Polluted stormwater is one of the biggest threats to Puget Sound, and the Point Defiance Regional Stormwater Treatment Facility helps counter that threat. Before the facility was built, polluted stormwater from a 754-acre watershed flowed untreated before spilling into an area of the Sound already overloaded with heavy metals from the Tacoma Asarco Smelter Plume, a toxic legacy from a copper smelter that operated for nearly 100 years.
In 2015, Metro Parks Tacoma joined forces with the City of Tacoma to build an innovative water treatment system. At 5,500 square feet, the largest facility of its kind in the world, the facility supports the City of Tacoma’s efforts to meet the requirements of the federal Clean Water Act in an innovative and cost-effective way. Contaminated runoff and floatable materials from streets and properties are trapped before sending runoff down a series of six cascading pools to a series of concrete boxes filled with filtering material and topped with mulch and plants. The plants were selected specifically to take root in the filter media and thrive on polluted waters.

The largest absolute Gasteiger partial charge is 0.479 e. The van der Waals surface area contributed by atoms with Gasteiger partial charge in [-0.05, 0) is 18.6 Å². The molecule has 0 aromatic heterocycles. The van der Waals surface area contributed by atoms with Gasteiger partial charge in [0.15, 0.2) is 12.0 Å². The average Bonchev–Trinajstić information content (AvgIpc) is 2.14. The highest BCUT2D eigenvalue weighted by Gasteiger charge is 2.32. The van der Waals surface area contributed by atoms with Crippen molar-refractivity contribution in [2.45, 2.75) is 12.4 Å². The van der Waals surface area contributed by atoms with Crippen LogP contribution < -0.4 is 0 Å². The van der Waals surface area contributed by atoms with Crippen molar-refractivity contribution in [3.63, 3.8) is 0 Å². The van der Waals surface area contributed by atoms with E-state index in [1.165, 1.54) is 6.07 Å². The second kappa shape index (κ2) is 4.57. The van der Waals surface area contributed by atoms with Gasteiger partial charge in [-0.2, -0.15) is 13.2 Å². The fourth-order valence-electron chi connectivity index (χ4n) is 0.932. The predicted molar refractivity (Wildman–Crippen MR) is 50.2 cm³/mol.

The facility can handle 8 million gallons of stormwater per day and educators have found it to be a good place to help students learn about innovative ways to address the long-standing problem of water pollution.
- Washington State Department of Ecology
- City of Tacoma Surface Water Management
- Metro Parks Tacoma Point Defiance Bond
Congressional Districts: 6, 10
- Metro Parks Tacoma
- City of Tacoma
- Science and Math Institute
- Site Workshop
- Local residents
Photo credits: Julie Morse/The Nature Conservancy, Jessie Israel/The Nature Conservancy
Further questions? Think you can use this as inspiration for your own project? Please inquire with:
Jessica Knickerbocker with the City of Tacoma’s Environmental Services